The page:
Joseph Grieco is a professor of political science at Duke University in Durham, N.C.
Should we be alarmed about reports that Russian nationals linked to that country's military intelligence service conducted cyberhacking operations during the U.S. presidential election to promote Donald Trump's candidacy over Hillary Clinton?
According to the CIA, Russia hacked the computer systems of the Democratic Party national committee and key Democratic operatives, and then transmitted embarrassing materials to WikiLeaks. Russian nationals also hacked the Republican national committee, but did not – at least not yet – release materials from the Republican side.
Just before the CIA news broke, president-elect Trump said the hacks may have been carried out by Russia, by China, or by "some guy in his home in New Jersey." After the news went public, Mr. Trump's transition team issued a statement that "These are the same people that said Saddam Hussein had weapons of mass destruction. The election ended a long time ago in one of the biggest electoral college victories in history. It's now time to move on and make America Great Again."
Then, on Sunday, Mr. Trump called the CIA story "ridiculous."
Mr. Trump and his team are reacting to the CIA's assessment in precisely the wrong way. If Russian hacking operations did in fact occur, and if they did so at the behest of Russian intelligence, then the more he doubles down on claiming the story is inaccurate, the more reliant he becomes on Mr. Putin keeping the Russian operations a secret.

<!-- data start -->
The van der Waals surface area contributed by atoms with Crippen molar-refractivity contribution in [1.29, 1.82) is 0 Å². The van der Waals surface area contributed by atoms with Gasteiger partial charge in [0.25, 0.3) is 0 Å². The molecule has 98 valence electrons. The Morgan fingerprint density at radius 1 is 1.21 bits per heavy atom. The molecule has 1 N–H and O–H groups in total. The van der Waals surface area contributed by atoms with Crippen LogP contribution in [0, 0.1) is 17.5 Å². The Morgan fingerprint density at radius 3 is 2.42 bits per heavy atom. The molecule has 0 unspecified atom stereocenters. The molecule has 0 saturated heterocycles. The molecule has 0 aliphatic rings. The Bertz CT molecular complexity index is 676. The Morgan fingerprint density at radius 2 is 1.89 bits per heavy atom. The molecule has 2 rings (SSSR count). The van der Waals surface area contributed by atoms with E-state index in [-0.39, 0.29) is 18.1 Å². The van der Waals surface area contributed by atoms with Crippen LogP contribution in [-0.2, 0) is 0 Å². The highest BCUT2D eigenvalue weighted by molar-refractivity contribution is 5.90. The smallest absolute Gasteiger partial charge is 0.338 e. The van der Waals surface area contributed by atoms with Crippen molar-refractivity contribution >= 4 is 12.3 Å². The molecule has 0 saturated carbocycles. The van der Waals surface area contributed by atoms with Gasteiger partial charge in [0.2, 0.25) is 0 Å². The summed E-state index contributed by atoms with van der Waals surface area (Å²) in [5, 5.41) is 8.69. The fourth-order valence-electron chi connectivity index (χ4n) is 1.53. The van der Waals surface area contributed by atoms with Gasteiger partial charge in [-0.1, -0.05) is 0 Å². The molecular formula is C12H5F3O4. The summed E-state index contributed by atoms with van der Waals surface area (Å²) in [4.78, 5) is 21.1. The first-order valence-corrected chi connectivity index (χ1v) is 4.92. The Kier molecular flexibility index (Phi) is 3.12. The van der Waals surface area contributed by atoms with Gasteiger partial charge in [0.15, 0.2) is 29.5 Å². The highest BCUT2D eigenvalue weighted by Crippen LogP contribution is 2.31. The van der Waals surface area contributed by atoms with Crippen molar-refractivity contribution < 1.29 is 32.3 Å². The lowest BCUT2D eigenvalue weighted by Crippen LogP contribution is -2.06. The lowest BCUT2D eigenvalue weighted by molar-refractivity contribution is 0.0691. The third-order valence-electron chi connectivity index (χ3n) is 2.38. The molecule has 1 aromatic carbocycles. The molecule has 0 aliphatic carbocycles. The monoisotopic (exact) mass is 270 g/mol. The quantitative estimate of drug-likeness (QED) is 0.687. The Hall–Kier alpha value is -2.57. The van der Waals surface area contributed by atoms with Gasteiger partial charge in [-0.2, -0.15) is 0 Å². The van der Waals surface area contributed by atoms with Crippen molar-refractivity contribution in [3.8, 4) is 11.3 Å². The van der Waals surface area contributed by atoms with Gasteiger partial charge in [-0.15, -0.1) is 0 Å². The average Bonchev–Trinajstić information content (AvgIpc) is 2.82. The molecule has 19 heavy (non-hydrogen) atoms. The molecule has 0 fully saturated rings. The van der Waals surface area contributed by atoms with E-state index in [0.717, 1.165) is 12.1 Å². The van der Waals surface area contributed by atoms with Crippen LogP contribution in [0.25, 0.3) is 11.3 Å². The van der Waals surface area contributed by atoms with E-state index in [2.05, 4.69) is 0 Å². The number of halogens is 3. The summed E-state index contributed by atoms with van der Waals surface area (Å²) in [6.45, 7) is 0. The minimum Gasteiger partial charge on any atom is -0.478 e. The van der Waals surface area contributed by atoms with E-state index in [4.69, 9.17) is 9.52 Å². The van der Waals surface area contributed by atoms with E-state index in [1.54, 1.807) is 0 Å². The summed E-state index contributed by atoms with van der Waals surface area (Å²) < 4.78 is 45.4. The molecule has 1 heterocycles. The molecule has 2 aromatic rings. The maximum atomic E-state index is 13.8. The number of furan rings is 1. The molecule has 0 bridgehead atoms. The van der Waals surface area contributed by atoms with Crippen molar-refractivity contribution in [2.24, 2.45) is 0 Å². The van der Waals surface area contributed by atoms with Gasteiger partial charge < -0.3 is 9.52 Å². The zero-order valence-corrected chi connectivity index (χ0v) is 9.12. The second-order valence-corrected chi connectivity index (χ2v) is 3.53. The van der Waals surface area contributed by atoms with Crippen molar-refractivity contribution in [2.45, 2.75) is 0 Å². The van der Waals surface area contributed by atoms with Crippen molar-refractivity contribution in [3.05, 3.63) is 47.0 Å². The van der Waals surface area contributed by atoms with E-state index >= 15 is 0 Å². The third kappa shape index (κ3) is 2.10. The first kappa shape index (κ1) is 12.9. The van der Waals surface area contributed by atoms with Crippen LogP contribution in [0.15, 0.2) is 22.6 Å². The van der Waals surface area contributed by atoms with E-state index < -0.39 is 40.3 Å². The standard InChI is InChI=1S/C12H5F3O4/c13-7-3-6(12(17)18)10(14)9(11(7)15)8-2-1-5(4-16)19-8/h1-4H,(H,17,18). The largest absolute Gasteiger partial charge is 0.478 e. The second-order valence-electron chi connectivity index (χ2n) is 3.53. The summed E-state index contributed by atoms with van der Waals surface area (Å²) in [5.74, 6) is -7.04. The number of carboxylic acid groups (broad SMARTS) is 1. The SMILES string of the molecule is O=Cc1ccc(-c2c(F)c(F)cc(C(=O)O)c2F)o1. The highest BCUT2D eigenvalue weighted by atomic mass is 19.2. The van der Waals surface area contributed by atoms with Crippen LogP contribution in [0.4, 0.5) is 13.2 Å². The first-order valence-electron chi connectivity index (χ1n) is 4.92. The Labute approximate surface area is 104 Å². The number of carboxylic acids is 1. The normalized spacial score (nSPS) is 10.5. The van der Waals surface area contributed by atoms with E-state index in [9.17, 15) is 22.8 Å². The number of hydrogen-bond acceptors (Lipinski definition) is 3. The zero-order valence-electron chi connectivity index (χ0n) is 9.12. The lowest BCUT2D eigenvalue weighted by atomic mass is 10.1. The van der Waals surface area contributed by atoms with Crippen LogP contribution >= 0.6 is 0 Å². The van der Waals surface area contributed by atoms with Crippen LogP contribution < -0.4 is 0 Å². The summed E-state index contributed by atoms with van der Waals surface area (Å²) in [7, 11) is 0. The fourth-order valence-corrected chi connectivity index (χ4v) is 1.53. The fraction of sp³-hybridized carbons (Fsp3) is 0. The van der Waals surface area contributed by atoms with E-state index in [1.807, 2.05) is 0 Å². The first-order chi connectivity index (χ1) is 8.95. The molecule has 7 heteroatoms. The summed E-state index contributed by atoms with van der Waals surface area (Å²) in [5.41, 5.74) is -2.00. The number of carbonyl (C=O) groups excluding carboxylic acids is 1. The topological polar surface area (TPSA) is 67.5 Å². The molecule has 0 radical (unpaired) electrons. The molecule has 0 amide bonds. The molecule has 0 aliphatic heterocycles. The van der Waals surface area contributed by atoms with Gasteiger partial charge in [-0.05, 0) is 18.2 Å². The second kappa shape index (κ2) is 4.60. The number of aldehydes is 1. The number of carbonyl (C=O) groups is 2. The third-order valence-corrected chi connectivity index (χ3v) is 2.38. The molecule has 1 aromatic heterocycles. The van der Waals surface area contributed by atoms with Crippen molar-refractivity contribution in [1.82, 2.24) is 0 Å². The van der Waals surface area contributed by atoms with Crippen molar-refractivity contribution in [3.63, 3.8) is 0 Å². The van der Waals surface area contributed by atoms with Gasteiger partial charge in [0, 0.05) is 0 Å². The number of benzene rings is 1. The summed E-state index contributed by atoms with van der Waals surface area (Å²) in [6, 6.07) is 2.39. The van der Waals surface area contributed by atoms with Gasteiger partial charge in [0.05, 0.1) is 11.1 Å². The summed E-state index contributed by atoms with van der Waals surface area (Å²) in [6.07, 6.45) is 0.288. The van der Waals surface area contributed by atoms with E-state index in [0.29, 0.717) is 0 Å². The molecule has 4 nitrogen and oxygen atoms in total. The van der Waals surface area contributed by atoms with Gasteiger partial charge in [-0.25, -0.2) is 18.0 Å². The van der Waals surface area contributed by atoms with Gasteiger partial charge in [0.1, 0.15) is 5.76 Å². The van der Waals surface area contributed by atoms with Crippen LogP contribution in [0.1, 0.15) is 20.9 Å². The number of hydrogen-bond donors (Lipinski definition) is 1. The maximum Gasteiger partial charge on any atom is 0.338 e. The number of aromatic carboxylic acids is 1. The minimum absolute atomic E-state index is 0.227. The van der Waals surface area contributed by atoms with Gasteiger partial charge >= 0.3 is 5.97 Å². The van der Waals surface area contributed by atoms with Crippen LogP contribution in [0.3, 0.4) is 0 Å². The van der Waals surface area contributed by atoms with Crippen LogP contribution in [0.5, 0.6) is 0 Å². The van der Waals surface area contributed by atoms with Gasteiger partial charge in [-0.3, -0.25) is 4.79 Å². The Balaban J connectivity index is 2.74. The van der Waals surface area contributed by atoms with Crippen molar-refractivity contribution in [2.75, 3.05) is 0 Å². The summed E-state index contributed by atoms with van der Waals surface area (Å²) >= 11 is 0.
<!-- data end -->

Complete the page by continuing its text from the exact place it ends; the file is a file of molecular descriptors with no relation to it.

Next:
And Mr. Putin will eventually want to be paid for his silence. For example, he may want Mr. Trump to show flexibility regarding economic sanctions against Russia as a result of Mr. Putin's 2014 invasion of Crimea.
In other words, if Trump doesn't change course, once he takes the oath of office our next president may be vulnerable to blackmail by a powerful and determined foe of the United States.
Mr. Trump needs to get out from under Mr. Putin's heel. To do that he should endorse President Obama's recent instructions to his national security team to provide a full report on Russian operations during the election season. He should urge Mr. Obama to release that report before inauguration day Jan. 20. And he should endorse the efforts by Republican Senators John McCain and Lindsay Graham to launch congressional investigations into Russian operations against the election and other U.S. targets.
In addition, when Mr. Trump takes office he should consult with congressional leaders to establish a bipartisan national commission not just on Russia's intervention in the 2016 election, but that country's growing capacity to launch cyberbased attacks against a wide range of political and economic targets in the U.S. That commission also should be instructed to recommend ways to thwart all cyberrelated activities against the U.S., including specific proposals for what might be large expenditures needed to protect us from attacks from not only Russia, but other hostile countries such as China, Iran and North Korea, as well as terrorist organizations.
Finally, after U.S. cyber-defences are deepened, Mr. Trump should make it clear publicly to Mr. Putin and other hostile leaders that real consequences will result from further cyberattacks against America.